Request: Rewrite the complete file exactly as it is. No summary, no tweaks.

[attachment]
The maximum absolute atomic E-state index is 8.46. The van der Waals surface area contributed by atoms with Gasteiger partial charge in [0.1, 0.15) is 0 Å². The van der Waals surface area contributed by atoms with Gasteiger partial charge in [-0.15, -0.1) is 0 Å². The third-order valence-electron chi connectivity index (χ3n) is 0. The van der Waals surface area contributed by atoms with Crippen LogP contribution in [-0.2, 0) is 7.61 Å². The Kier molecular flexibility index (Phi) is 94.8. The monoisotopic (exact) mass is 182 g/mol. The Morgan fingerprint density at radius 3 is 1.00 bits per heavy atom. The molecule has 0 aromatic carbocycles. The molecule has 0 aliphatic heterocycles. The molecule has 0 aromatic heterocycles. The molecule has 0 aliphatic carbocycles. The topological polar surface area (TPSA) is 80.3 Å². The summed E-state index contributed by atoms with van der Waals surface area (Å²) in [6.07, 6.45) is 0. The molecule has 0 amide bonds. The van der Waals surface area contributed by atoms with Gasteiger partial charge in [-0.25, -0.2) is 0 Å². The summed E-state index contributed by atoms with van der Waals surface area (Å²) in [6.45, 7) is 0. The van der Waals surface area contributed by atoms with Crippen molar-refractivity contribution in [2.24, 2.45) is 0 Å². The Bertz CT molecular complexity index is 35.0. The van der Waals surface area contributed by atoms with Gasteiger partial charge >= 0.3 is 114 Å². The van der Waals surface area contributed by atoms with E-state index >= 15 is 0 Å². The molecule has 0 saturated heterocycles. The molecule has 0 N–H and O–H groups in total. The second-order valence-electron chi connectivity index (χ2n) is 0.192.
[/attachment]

The maximum absolute atomic E-state index is 8.46. The van der Waals surface area contributed by atoms with Gasteiger partial charge in [0.1, 0.15) is 0 Å². The van der Waals surface area contributed by atoms with Gasteiger partial charge in [-0.15, -0.1) is 0 Å². The third-order valence-electron chi connectivity index (χ3n) is 0. The van der Waals surface area contributed by atoms with Crippen LogP contribution in [-0.2, 0) is 7.61 Å². The Kier molecular flexibility index (Phi) is 94.8. The monoisotopic (exact) mass is 182 g/mol. The Morgan fingerprint density at radius 3 is 1.00 bits per heavy atom. The molecule has 0 aromatic carbocycles. The molecule has 0 aliphatic heterocycles. The molecule has 0 aromatic heterocycles. The molecule has 0 aliphatic carbocycles. The topological polar surface area (TPSA) is 80.3 Å². The summed E-state index contributed by atoms with van der Waals surface area (Å²) in [6.07, 6.45) is 0. The molecule has 0 amide bonds. The van der Waals surface area contributed by atoms with Gasteiger partial charge in [-0.25, -0.2) is 0 Å². The summed E-state index contributed by atoms with van der Waals surface area (Å²) in [6.45, 7) is 0. The van der Waals surface area contributed by atoms with Crippen molar-refractivity contribution in [2.24, 2.45) is 0 Å². The Bertz CT molecular complexity index is 35.0. The van der Waals surface area contributed by atoms with Gasteiger partial charge >= 0.3 is 114 Å². The van der Waals surface area contributed by atoms with E-state index >= 15 is 0 Å². The molecule has 0 saturated heterocycles. The molecule has 0 N–H and O–H groups in total. The second-order valence-electron chi connectivity index (χ2n) is 0.192.